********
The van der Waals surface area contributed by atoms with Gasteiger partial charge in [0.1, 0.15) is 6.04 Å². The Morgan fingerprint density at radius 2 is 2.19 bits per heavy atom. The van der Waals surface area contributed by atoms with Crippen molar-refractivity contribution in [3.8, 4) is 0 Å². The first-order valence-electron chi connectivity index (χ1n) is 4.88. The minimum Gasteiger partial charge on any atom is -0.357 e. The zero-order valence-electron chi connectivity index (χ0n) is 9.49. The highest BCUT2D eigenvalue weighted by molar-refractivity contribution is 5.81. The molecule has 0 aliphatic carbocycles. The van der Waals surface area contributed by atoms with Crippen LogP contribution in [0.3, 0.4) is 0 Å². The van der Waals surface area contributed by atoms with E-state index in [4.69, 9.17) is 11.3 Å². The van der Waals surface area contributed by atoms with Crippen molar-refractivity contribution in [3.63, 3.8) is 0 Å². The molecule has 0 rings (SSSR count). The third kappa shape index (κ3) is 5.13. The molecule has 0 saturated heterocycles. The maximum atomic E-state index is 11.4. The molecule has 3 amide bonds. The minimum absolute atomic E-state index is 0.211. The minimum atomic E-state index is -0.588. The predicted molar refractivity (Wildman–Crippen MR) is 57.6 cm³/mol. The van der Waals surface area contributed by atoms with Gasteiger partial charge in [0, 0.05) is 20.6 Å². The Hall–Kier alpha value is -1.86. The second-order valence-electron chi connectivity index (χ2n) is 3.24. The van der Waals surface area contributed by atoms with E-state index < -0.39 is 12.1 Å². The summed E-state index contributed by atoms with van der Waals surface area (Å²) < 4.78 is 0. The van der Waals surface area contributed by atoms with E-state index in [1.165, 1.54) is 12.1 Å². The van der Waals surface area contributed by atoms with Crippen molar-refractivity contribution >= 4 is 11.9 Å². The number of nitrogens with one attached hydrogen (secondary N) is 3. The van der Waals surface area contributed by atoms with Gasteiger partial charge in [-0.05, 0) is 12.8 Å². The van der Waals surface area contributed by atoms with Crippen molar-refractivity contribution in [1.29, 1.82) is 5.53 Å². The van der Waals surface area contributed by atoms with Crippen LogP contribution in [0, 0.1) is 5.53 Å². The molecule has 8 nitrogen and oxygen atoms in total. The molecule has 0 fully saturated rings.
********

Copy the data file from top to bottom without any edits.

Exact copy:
The van der Waals surface area contributed by atoms with Gasteiger partial charge in [0.1, 0.15) is 6.04 Å². The Morgan fingerprint density at radius 2 is 2.19 bits per heavy atom. The van der Waals surface area contributed by atoms with Crippen molar-refractivity contribution in [3.8, 4) is 0 Å². The first-order valence-electron chi connectivity index (χ1n) is 4.88. The minimum Gasteiger partial charge on any atom is -0.357 e. The zero-order valence-electron chi connectivity index (χ0n) is 9.49. The highest BCUT2D eigenvalue weighted by molar-refractivity contribution is 5.81. The molecule has 0 aliphatic carbocycles. The van der Waals surface area contributed by atoms with Crippen LogP contribution in [0.3, 0.4) is 0 Å². The van der Waals surface area contributed by atoms with E-state index in [4.69, 9.17) is 11.3 Å². The van der Waals surface area contributed by atoms with Crippen molar-refractivity contribution in [3.63, 3.8) is 0 Å². The molecule has 0 rings (SSSR count). The third kappa shape index (κ3) is 5.13. The molecule has 0 saturated heterocycles. The maximum atomic E-state index is 11.4. The molecule has 3 amide bonds. The minimum absolute atomic E-state index is 0.211. The minimum atomic E-state index is -0.588. The predicted molar refractivity (Wildman–Crippen MR) is 57.6 cm³/mol. The van der Waals surface area contributed by atoms with Gasteiger partial charge in [0, 0.05) is 20.6 Å². The Hall–Kier alpha value is -1.86. The second-order valence-electron chi connectivity index (χ2n) is 3.24. The van der Waals surface area contributed by atoms with E-state index < -0.39 is 12.1 Å². The summed E-state index contributed by atoms with van der Waals surface area (Å²) < 4.78 is 0. The van der Waals surface area contributed by atoms with E-state index in [1.165, 1.54) is 12.1 Å². The van der Waals surface area contributed by atoms with Crippen molar-refractivity contribution >= 4 is 11.9 Å². The number of nitrogens with one attached hydrogen (secondary N) is 3. The van der Waals surface area contributed by atoms with Gasteiger partial charge in [-0.05, 0) is 12.8 Å². The van der Waals surface area contributed by atoms with Crippen molar-refractivity contribution in [1.29, 1.82) is 5.53 Å². The van der Waals surface area contributed by atoms with Crippen LogP contribution in [0, 0.1) is 5.53 Å². The molecule has 8 nitrogen and oxygen atoms in total. The molecule has 0 fully saturated rings.